Can the Federal Reserve lose money?  If so, what does it matter?  In fact, within two years of its creation, the Fed in 1915 had negative earnings of $141,000.  To some, it did matter, because for that year its member banks received no dividends on their Federal Reserve stock.  In fact, by law, the Fed could have assessed those member banks to cover the loss.  It chose not to, for fear of discouraging state-chartered banks—which unlike national banks were not required to join the Fed—from becoming members of the system.  Instead, the Fed’s 12 district banks paid greater attention to how to earn money and avoid losses.  Some 100-plus years later, the Fed has a portfolio of nearly $9 trillion.  What about avoiding losses? 

With these issues vastly greater—the Fed having recently lost $540 billion in market value on its huge portfolio—Paul Kupiec, of the American Enterprise Institute, and Alex Pollock, of the Mises Institute (and also a member of the Federalist Society’s Practice Group on Financial Services & E-Commerce), have teamed up to raise and offer their answers to such questions.  They write in an informative and well-argued AEI Economics Working Paper, “Who Owns Federal Reserve Losses and How Will They Impact Monetary Policy.

Kupiec and Pollock describe three sources of income/losses to which the Fed is exposed and how those are treated.  How they are treated means, in the authors’ words, “The Federal Reserve will not fail.”  Yet, who covers the tab?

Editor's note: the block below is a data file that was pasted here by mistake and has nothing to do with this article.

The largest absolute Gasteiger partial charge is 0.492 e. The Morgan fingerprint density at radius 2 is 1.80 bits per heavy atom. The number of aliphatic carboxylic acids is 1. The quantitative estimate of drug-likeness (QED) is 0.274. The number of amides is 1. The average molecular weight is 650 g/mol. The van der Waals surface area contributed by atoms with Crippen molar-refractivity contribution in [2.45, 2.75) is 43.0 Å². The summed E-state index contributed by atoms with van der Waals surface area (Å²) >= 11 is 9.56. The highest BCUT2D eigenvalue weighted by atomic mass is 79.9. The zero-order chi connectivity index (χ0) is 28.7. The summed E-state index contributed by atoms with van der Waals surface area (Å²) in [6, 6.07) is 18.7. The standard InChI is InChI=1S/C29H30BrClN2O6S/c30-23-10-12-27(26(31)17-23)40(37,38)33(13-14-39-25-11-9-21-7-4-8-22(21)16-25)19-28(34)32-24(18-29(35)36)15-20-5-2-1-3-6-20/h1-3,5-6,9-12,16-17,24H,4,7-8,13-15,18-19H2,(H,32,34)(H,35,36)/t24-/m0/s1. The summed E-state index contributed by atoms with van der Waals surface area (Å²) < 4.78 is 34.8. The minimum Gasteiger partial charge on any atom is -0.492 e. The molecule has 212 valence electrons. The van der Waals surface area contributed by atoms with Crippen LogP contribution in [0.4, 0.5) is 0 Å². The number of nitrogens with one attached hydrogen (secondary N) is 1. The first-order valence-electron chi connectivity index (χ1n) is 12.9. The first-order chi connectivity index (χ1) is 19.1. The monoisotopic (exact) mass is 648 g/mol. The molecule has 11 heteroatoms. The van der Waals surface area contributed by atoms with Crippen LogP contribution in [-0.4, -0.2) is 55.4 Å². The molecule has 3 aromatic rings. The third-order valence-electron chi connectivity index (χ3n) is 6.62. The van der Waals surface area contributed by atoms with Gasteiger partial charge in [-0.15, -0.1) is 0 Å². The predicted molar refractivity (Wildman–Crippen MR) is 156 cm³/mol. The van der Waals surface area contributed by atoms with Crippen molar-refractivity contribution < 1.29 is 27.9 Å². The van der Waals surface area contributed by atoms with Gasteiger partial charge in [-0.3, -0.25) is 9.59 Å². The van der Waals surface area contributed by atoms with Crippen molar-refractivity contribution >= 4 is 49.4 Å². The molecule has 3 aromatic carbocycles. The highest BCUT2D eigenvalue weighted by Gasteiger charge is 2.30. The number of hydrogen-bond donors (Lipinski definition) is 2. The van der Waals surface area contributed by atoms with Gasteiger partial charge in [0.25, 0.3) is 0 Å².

First of all, Fed accounting recognizes neither unrealized gains nor losses on its portfolio.  The net loss of $330 billion in market value of its assets experienced by March 31 is not part of its balance sheet.  Nor is the estimated loss of $540 billion in market value to which it expanded by May 31.

The second is realized gains/losses.  The Fed generally avoids these by holding its assets until they mature, close to the par value at which the Fed values them on its books.

The third source is operating expenses, the largest share of which has been interest rates.  Rising rates affect its interest costs more than its earnings.  In the first quarter of 2022, the Fed recorded net interest earnings of $32 billion.  Kupiec and Pollock estimate that if rates were to continue to rise as the Fed currently forecasts, earnings would change to losses, to the point where they would no longer cover the Fed’s $9 billion in operating expenses.  The “Fed would post an annual operating loss.”

In the evolving economic and financial conditions, these all raise numerous questions.  Were rising rates to cause the Fed to go red, who would cover the costs?  Could the Fed continue to pay banks for their excess reserves?  Could the Fed afford its role as backstop to the market in repurchase agreements?  To do these things, would the Fed monetize its costs, pumping the money supply while otherwise seeking to contract it?

Kupiec and Pollock look into these and related problems.  Well worth the read, and surely important for policy makers to consider.

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